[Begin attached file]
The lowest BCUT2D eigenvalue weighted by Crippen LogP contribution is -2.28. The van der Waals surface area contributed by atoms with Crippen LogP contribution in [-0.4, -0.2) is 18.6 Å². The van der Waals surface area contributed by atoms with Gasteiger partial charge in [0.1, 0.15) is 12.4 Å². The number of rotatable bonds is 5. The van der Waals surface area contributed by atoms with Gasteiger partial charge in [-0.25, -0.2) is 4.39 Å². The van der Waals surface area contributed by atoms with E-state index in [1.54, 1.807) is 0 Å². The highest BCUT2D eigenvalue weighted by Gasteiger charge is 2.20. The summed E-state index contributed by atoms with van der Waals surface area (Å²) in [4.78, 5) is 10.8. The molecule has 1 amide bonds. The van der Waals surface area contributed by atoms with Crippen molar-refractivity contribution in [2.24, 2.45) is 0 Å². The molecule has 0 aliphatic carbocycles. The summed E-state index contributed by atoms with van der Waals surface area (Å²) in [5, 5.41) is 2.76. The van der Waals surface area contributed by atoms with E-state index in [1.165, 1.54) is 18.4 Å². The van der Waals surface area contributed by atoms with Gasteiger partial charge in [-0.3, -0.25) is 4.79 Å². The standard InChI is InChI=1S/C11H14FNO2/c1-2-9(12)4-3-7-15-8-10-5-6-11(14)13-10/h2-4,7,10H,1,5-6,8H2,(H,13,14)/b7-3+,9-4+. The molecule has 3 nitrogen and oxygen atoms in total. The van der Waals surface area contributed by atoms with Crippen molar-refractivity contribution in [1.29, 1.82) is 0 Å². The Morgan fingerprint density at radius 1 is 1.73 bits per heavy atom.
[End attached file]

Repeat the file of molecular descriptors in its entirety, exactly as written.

The lowest BCUT2D eigenvalue weighted by Crippen LogP contribution is -2.28. The van der Waals surface area contributed by atoms with Crippen LogP contribution in [-0.4, -0.2) is 18.6 Å². The van der Waals surface area contributed by atoms with Gasteiger partial charge in [0.1, 0.15) is 12.4 Å². The number of rotatable bonds is 5. The van der Waals surface area contributed by atoms with Gasteiger partial charge in [-0.25, -0.2) is 4.39 Å². The van der Waals surface area contributed by atoms with E-state index in [1.54, 1.807) is 0 Å². The highest BCUT2D eigenvalue weighted by Gasteiger charge is 2.20. The summed E-state index contributed by atoms with van der Waals surface area (Å²) in [4.78, 5) is 10.8. The molecule has 1 amide bonds. The van der Waals surface area contributed by atoms with Crippen molar-refractivity contribution in [2.24, 2.45) is 0 Å². The molecule has 0 aliphatic carbocycles. The summed E-state index contributed by atoms with van der Waals surface area (Å²) in [5, 5.41) is 2.76. The van der Waals surface area contributed by atoms with E-state index in [1.165, 1.54) is 18.4 Å². The van der Waals surface area contributed by atoms with Gasteiger partial charge in [-0.3, -0.25) is 4.79 Å². The standard InChI is InChI=1S/C11H14FNO2/c1-2-9(12)4-3-7-15-8-10-5-6-11(14)13-10/h2-4,7,10H,1,5-6,8H2,(H,13,14)/b7-3+,9-4+. The molecule has 3 nitrogen and oxygen atoms in total. The van der Waals surface area contributed by atoms with Crippen molar-refractivity contribution in [1.29, 1.82) is 0 Å². The Morgan fingerprint density at radius 1 is 1.73 bits per heavy atom.